Public transportation should be a front-and-center issue for every L.A. resident. We all need to pitch in to address our transportation problems, and lifestyle changes are a big piece of the puzzle. We need to walk and bicycle whenever we can and we need to use the subway as well as services such as DASH. As a MTA board member I have been a huge advocate for the subway system and its expansion. I want to see the Subway extended not only down Wilshire to the sea, but to the great community we have at U.S.C.

The City Council has had to revisit the medical marijuana ordinance repeatedly. How would you like to see the medical marijuana issue addressed?

We need to address the issue by making sure that medical marijuana dispensaries work as intended. They should only serve patients who are suffering from serious illnesses and who have received a valid prescription from a medical doctor. Such patients deserve safe access to medicine in accordance with the state law approved by the voters of California.

What are your priorities for development and planning?

I have worked hard to protect the unique character of the 4th district. As mentioned in the question about the district's priorities, I'm very proud of the recent effort to save the Hollywood sign from developers by expanding Griffith Park to include Cahuenga Peak.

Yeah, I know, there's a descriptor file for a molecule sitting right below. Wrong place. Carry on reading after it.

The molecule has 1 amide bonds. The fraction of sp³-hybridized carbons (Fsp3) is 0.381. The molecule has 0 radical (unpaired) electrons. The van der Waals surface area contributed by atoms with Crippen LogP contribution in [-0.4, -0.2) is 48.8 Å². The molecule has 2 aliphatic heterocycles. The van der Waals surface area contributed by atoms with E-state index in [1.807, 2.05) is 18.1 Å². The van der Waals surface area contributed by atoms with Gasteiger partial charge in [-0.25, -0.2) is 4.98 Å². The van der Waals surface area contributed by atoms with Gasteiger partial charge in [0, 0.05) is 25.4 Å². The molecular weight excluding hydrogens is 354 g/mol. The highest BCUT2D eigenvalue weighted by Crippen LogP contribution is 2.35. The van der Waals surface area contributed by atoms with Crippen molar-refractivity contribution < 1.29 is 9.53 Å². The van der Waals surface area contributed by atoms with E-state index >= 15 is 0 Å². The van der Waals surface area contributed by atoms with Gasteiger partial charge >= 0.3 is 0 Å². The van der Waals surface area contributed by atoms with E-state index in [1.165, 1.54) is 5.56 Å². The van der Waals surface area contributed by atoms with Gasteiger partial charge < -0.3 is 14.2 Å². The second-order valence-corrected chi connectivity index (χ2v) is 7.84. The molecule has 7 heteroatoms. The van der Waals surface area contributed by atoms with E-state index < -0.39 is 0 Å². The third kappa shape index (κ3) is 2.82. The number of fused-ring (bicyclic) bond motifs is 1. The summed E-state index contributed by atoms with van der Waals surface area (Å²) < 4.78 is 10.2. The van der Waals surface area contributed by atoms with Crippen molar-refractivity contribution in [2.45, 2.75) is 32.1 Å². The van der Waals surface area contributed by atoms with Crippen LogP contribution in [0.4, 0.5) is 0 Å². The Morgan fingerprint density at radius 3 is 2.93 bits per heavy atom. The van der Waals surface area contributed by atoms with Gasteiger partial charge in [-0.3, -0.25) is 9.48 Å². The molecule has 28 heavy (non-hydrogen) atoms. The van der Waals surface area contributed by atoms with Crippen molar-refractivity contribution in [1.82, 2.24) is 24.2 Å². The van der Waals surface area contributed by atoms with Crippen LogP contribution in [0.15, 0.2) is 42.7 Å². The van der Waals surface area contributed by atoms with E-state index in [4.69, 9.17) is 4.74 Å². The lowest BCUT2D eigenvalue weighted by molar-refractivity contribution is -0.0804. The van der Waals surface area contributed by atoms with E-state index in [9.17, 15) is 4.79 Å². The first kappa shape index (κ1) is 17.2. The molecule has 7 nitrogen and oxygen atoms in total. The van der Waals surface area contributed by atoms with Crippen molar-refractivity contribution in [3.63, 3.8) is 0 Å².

I am in favor of carefully controlled, responsible development for L.A. neighborhoods. It's the councilmember's job to provide balance: we need to create jobs and expand the city's stock of affordable housing, but not at the expense of the great neighborhoods that make L.A. the wonderful city that it is. Fundamentally, I think that developers who want to do business with the City must reach out to local neighborhood councils and neighborhood associations for support if they want approvals for their projects.

Endorsements (provided by candidate):

  • L.A. League of Conservation Voters
  • Los Angeles County Democratic Party
  • Planned Parenthood Los Angeles
  • 3,600 LAFD Firefighters (UFLAC)
  • 9,950 LAPD Police Officers (LAPPL)
  • Stonewall Democrats
  • Los Angeles County Young Democrats
  • Governor Jerry Brown
  • Congressman Howard Berman
  • State Controller John Chiang
  • State Senator Carol Liu
  • State Assemblyman Mike Feuer
  • State Assemblyman Mike Gatto
  • Los Angeles County Supervisor Zev Yaroslavsky
  • Los Angeles County Supervisor Mark Ridley-Thomas
  • Los Angeles County Supervisor Gloria Molina
  • Los Angeles City Controller Wendy Greuel
  • Los Angeles City Council President Eric Garcetti
  • Former Mayor Richard Riordan

LAist does not endorse political candidates. All candidates from the City of L.A.'s Official Candidate List were contacted to participate and were given the same set of questions, with the exception of West Hollywood candidates, who were sent a WeHo-specific list of questions.